Cricket: Bangladesh on the run as Black Caps strike late

By David Leggat

Who'd have picked it - Bangladesh declaring with 595 on the board on the third morning, and now facing a scrap to save the first test against New Zealand on the final day.

A calamitous last seven overs on the penultimate day at the Basin Reserve have the tourists' under the hammer at 65 for three, and with opener Imrul Kayes getting x-rays on his left thigh after being stretchered off. The overall lead is just 122.

If New Zealand go on to win this test it would go down as one of the more remarkable in their history - and put Bangladesh in the history books for the wrong reason.

It would be the highest first innings total by a team who then go on to lose the match, eclipsing the 586 by Australia against England in Sydney in the 1894-95 season.

It would also be a crushing psychological blow for a Bangladesh side, still to beat New Zealand in any form of cricket here, and who completely bossed the first half of the match.

"Funny things can happen on the last day, as it did against Pakistan in the last series," record-setting opener Tom Latham said, referring to the nine-wicket tumble in the final session in Hamilton in late November.

"It's a massive job for us to do in the morning. If we can get three quick wickets then you never know."

Bangladesh fast bowler Taskin Ahmed is backing his batsmen though.

"If batsmen get set it's easy to score" the debutant said. "Still, batsmen have to bat well and have to be careful."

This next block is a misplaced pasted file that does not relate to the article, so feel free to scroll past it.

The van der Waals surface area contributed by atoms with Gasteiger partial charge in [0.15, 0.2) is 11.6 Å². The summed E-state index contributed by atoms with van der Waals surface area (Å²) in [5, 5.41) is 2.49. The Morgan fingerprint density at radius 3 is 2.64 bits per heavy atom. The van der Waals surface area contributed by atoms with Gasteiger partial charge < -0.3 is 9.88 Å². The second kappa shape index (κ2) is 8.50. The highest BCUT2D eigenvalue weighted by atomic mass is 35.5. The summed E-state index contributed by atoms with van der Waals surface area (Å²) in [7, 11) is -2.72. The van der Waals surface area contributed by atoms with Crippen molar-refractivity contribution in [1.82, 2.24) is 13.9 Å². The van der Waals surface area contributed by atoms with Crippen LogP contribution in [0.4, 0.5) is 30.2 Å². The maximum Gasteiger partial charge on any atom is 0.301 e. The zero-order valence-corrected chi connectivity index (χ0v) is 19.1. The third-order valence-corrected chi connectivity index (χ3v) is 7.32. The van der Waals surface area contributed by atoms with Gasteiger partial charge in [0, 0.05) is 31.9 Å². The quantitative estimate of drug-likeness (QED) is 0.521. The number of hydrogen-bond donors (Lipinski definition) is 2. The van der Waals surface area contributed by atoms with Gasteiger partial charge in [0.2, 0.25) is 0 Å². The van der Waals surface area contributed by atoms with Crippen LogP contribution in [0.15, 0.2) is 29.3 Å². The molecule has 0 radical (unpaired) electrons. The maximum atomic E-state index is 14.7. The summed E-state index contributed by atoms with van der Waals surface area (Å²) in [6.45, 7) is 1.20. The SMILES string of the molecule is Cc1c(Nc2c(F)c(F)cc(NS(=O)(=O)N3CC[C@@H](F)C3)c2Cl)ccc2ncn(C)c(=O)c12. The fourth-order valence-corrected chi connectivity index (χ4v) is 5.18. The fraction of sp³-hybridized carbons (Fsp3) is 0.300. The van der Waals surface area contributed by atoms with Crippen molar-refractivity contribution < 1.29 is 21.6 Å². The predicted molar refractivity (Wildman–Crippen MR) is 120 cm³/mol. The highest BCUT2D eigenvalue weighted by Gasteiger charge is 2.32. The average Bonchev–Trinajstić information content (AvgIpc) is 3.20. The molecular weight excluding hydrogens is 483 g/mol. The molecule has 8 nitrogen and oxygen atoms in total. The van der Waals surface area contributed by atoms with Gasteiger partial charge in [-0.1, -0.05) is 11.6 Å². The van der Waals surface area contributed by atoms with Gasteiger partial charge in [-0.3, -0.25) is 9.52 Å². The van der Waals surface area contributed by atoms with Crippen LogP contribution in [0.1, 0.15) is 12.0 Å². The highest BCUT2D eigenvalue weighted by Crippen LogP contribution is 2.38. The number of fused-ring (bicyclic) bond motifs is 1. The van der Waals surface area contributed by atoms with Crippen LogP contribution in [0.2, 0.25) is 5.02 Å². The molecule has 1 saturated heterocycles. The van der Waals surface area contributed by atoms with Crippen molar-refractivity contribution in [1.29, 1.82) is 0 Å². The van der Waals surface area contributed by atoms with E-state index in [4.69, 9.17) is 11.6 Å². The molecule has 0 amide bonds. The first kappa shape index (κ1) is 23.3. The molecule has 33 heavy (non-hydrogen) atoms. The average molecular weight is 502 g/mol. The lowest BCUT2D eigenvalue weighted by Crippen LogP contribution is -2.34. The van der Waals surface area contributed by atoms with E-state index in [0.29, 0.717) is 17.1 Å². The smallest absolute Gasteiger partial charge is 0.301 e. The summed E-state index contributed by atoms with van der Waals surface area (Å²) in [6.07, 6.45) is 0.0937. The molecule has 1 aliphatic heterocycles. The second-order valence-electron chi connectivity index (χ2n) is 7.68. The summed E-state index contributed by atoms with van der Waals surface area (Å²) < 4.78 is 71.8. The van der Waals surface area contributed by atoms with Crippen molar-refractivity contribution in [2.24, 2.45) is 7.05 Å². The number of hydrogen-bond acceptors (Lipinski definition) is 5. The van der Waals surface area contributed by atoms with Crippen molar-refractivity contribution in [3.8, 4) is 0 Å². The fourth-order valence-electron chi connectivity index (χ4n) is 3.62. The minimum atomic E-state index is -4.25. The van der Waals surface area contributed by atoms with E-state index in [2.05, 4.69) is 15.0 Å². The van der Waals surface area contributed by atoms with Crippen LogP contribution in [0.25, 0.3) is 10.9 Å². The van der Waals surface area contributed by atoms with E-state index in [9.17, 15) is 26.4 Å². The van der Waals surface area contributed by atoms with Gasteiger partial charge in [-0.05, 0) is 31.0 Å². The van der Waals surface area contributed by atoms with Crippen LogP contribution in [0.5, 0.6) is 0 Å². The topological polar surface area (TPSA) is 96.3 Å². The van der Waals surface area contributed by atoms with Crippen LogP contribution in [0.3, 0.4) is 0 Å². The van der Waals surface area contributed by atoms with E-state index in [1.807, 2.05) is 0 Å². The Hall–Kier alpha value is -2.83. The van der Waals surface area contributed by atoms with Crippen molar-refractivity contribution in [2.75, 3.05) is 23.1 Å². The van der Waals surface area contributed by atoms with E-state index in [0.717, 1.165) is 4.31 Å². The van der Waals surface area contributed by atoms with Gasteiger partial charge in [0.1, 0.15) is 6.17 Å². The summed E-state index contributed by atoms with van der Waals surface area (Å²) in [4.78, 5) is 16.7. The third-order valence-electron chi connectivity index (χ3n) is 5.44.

Run making has been pretty straightforward for much of the test and although there might be some fifth day variables in the bounce, the pitch won't break up any time soon.
Latham and Neil Wagner took contrasting, starring roles today.

Latham's 177 is the highest score by a New Zealand opener in 59 tests at the Basin, second only to South African Jackie McGlew's 255 not out in 1953.

Wagner then wore three short-pitched fliers on his helmet in the space of 15 balls from slippery Kamrul Islam, and was heard to mutter grudgingly that if you dish it out, as he frequently does, you have to cop it.

New Zealand's batting was built on partnerships.

Five stands went past 50; only Tim Southee failed to reach double figures, and Mitchell Santner, also struck on the helmet by Taskin, not only made his highest test score but snared a late wicket, then ran out nightwatchman Mehedi Hasan from a madcap final ball of the day with a direct hit from deep mid on.

New Zealand's idea was to get as close as possible to Bangladesh, then look to put a squeeze on. Declare behind to have more bowling time, but spotting the visitors a bigger lead? Not in the thinking.

"Possibly," Latham replied when asked if he sensed Bangladesh might be jittery.

"They've been ahead a lot in this match. If we can get into that middle and lower tail, there's still a lot of overs (98) left in the day and anything can happen."

Things started well enough for Bangladesh late in the day, before Imrul - who'd nabbed a world record for five catches as a replacement wicketkeeper - injured his thigh diving for his crease.

That was in the 13th over, and things unravelled rapidly from there. Tamim Iqbal was bowled by Santner five balls later, Mahmullah touched a legside catch of a fired-up Wagner before Mehedi's moment of madness.

Strange old game, this cricket.

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